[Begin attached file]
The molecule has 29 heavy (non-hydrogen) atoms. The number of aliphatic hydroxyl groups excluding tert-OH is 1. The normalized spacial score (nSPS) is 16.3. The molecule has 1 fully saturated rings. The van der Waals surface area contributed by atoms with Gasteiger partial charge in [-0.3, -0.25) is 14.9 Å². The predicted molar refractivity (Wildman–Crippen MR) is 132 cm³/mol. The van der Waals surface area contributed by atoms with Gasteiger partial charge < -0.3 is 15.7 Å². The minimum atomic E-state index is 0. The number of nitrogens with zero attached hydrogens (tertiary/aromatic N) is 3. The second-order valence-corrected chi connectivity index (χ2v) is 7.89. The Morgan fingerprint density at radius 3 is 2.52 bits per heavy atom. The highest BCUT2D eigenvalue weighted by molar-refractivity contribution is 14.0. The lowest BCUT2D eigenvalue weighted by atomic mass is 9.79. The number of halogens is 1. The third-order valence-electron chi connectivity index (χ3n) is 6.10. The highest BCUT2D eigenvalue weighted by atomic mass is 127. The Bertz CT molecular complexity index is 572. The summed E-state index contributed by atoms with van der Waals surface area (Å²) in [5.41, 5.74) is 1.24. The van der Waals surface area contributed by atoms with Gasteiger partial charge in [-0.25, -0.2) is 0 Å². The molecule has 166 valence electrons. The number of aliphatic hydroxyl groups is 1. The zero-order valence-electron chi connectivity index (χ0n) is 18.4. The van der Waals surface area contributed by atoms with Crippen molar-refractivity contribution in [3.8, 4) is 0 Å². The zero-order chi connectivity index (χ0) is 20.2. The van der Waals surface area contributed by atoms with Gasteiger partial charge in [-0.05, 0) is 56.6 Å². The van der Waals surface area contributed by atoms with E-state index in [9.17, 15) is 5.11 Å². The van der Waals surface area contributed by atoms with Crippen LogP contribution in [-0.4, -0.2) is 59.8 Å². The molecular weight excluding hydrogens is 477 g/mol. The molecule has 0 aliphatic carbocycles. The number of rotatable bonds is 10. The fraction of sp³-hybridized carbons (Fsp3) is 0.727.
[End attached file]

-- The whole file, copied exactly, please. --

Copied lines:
The molecule has 29 heavy (non-hydrogen) atoms. The number of aliphatic hydroxyl groups excluding tert-OH is 1. The normalized spacial score (nSPS) is 16.3. The molecule has 1 fully saturated rings. The van der Waals surface area contributed by atoms with Gasteiger partial charge in [-0.3, -0.25) is 14.9 Å². The predicted molar refractivity (Wildman–Crippen MR) is 132 cm³/mol. The van der Waals surface area contributed by atoms with Gasteiger partial charge < -0.3 is 15.7 Å². The minimum atomic E-state index is 0. The number of nitrogens with zero attached hydrogens (tertiary/aromatic N) is 3. The second-order valence-corrected chi connectivity index (χ2v) is 7.89. The Morgan fingerprint density at radius 3 is 2.52 bits per heavy atom. The highest BCUT2D eigenvalue weighted by molar-refractivity contribution is 14.0. The lowest BCUT2D eigenvalue weighted by atomic mass is 9.79. The number of halogens is 1. The third-order valence-electron chi connectivity index (χ3n) is 6.10. The highest BCUT2D eigenvalue weighted by atomic mass is 127. The Bertz CT molecular complexity index is 572. The summed E-state index contributed by atoms with van der Waals surface area (Å²) in [5.41, 5.74) is 1.24. The van der Waals surface area contributed by atoms with Gasteiger partial charge in [-0.25, -0.2) is 0 Å². The molecule has 166 valence electrons. The number of aliphatic hydroxyl groups is 1. The zero-order valence-electron chi connectivity index (χ0n) is 18.4. The van der Waals surface area contributed by atoms with Crippen molar-refractivity contribution in [3.8, 4) is 0 Å². The zero-order chi connectivity index (χ0) is 20.2. The van der Waals surface area contributed by atoms with Gasteiger partial charge in [-0.05, 0) is 56.6 Å². The van der Waals surface area contributed by atoms with E-state index in [9.17, 15) is 5.11 Å². The van der Waals surface area contributed by atoms with Crippen LogP contribution in [-0.4, -0.2) is 59.8 Å². The molecular weight excluding hydrogens is 477 g/mol. The molecule has 0 aliphatic carbocycles. The number of rotatable bonds is 10. The fraction of sp³-hybridized carbons (Fsp3) is 0.727.